The latest vulnerability arrives days after WordPress was updated to fix a similar flaw
Finnish researchers have warned that the WordPress online publishing platform has an unpatched vulnerability that could allow malicious code to be injected into website comments.
“If triggered by a logged-in administrator, under default settings the attacker can leverage the vulnerability to execute arbitrary code on the server via the plugin and theme editors,” Klikki Oy said. “Alternatively the attacker could change the administrator’s password, create new administrator accounts, or do whatever else the currently logged-in administrator can do on the target system.”
The problem is caused by a defect in the way WordPress handles overly long comments – those more than 64KB in size. When such comments are automatically truncated, the result is malformed HTML whose attributes can be controlled by the user posting the comment.
In order to reach the requisite size, a comment would need to be more than 65,000 characters in length, researchers said.
A limiting factor is that to go live, the malicious comment must bypass WordPress’ comment moderation features, meaning the attacker would need, for instance, to first post a harmless comment, Klikki Oy said.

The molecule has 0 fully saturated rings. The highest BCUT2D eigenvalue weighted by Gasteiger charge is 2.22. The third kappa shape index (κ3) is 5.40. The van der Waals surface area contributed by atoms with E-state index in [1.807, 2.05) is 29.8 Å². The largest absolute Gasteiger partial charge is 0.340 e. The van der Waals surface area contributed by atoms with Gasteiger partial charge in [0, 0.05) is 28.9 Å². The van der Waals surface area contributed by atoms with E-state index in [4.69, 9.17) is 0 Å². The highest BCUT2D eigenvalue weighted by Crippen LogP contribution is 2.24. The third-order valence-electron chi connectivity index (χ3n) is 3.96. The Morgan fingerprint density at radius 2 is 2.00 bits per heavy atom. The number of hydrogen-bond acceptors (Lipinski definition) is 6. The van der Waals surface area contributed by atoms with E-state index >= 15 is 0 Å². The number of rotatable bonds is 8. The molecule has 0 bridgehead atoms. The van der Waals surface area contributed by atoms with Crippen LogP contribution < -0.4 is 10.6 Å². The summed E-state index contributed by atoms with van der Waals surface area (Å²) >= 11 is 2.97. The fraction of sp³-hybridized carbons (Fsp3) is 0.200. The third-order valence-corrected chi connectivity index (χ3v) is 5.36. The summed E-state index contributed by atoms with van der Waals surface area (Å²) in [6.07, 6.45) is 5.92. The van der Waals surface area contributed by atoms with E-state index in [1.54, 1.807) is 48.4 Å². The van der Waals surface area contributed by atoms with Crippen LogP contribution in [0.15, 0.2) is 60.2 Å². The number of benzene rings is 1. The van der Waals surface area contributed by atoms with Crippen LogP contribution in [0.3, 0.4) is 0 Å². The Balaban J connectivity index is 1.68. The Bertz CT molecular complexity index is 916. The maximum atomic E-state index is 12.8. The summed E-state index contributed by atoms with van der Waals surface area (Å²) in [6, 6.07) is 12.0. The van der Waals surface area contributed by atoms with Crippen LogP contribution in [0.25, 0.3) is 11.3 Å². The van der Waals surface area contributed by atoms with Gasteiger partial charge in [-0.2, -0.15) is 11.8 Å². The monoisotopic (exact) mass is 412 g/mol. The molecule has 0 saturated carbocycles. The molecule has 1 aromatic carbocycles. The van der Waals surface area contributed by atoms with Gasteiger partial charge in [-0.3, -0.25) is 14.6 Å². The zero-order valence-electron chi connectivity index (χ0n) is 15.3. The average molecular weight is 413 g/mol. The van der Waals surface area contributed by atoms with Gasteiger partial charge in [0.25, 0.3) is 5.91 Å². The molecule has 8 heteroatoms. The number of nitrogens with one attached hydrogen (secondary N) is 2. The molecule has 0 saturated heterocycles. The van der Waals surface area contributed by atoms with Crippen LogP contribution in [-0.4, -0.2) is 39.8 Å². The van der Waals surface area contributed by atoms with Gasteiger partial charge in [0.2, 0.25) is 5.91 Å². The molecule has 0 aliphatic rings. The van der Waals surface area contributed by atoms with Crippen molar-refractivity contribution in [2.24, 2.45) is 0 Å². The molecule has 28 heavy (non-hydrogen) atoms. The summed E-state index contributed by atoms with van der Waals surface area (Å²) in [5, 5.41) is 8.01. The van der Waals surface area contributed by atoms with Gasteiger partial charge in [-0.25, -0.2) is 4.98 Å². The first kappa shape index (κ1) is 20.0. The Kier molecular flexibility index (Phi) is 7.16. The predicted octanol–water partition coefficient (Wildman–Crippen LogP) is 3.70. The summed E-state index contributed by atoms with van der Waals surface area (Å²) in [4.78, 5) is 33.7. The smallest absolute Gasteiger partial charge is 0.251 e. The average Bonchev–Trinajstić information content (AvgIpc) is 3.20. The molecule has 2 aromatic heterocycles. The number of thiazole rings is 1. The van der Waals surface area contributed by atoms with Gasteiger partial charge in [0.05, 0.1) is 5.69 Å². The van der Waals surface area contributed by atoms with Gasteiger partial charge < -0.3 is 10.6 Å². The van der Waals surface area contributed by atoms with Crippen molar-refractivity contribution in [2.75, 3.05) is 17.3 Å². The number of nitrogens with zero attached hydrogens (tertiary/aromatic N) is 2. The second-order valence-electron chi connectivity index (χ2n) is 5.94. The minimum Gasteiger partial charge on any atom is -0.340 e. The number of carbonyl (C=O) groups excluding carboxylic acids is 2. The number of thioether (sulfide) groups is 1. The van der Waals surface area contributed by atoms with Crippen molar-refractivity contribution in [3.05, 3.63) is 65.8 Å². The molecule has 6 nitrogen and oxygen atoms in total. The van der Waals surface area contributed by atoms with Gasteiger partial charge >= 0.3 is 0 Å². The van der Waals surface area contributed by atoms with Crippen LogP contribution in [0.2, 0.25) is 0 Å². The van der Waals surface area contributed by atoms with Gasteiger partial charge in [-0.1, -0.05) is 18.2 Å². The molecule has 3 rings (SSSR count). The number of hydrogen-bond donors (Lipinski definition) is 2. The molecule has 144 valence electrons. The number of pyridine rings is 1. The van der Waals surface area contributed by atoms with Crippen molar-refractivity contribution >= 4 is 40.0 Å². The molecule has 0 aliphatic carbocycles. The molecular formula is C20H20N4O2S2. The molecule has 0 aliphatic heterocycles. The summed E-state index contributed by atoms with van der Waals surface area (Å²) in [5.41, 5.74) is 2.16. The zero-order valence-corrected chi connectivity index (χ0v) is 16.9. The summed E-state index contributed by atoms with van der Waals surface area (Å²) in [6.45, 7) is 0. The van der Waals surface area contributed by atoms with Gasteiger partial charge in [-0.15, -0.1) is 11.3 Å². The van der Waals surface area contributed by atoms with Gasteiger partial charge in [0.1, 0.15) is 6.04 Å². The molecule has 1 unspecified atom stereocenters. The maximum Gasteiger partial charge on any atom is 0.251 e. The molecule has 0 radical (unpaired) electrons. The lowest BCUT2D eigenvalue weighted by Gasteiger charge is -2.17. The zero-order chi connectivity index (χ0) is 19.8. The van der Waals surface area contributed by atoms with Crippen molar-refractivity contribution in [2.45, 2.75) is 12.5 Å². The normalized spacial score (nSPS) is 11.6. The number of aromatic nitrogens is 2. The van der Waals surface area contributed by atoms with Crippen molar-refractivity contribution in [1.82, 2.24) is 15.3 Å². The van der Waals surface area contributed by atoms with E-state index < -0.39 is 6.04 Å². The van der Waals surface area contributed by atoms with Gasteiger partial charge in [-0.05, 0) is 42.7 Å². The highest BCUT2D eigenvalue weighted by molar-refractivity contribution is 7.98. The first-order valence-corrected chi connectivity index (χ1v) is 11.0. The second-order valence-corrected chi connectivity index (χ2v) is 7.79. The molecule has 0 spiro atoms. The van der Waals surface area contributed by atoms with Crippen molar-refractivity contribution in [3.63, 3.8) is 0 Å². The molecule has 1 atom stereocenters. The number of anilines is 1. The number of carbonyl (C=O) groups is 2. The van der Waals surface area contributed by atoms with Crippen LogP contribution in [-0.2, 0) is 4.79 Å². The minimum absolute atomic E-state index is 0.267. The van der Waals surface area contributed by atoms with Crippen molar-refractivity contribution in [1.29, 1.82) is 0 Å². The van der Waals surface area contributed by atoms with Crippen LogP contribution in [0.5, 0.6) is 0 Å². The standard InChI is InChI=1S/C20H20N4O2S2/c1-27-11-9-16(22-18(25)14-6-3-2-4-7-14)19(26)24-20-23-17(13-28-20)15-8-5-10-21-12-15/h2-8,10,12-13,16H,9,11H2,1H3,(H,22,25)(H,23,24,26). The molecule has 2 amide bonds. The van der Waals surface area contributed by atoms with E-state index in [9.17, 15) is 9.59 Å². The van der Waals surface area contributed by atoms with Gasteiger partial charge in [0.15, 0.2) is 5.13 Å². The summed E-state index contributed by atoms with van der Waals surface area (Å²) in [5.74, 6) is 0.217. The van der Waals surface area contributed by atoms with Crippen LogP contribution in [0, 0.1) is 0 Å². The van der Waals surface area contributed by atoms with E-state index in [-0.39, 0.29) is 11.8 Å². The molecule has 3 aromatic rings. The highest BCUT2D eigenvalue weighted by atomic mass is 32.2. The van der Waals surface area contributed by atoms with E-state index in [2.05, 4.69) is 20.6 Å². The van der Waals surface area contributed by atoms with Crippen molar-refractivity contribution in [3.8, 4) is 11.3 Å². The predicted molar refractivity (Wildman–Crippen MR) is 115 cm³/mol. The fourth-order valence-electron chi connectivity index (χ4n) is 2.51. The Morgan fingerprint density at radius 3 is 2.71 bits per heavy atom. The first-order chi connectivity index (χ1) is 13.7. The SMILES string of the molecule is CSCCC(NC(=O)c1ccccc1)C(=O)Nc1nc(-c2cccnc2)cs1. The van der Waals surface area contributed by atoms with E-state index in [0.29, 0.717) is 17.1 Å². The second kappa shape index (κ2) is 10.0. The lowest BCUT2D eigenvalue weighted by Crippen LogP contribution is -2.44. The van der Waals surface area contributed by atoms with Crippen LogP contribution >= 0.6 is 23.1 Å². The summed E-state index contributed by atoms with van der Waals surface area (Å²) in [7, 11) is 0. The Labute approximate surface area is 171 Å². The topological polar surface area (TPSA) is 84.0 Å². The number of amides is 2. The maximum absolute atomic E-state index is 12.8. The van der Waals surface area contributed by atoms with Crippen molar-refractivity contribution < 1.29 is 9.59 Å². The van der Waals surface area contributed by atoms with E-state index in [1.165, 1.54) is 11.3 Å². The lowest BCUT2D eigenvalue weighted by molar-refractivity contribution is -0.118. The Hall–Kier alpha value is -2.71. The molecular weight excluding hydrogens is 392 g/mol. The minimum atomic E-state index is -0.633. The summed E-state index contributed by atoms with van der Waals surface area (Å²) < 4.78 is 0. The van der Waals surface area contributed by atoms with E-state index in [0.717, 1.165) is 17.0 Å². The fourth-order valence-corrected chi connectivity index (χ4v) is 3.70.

The company released proof-of-concept code and a video demonstrating the exploit.
WordPress said it is preparing a fix, but did not disclose when it might arrive. Researchers recommended disabling comments or using the Akismet plugin to secure websites until a fix appears.
Popular attack target
The bug is similar to one reported in 2014, and which was patched only last week, after 14 months, according to Klikki Oy. That bug used an invalid character to trigger the exploit.
Cross-site scripting attacks account for the vast majority of web-based exploits, according to Symantec, and WordPress is a favourite target due to its status as the most widely used web content publishing system, powering more than 60 million websites. The FBI earlier this month warned that political extremists are currently targeting WordPress sites.
Dozens of WordPress plugins have been updated in recent days in order to patch a widespread XSS vulnerability that resulted from programmers’ incorrect use of two commonly used programming functions that modify or add query strings to web addresses. The updates were part of a coordinated response to an advisory earlier this month that brought the issue to light.
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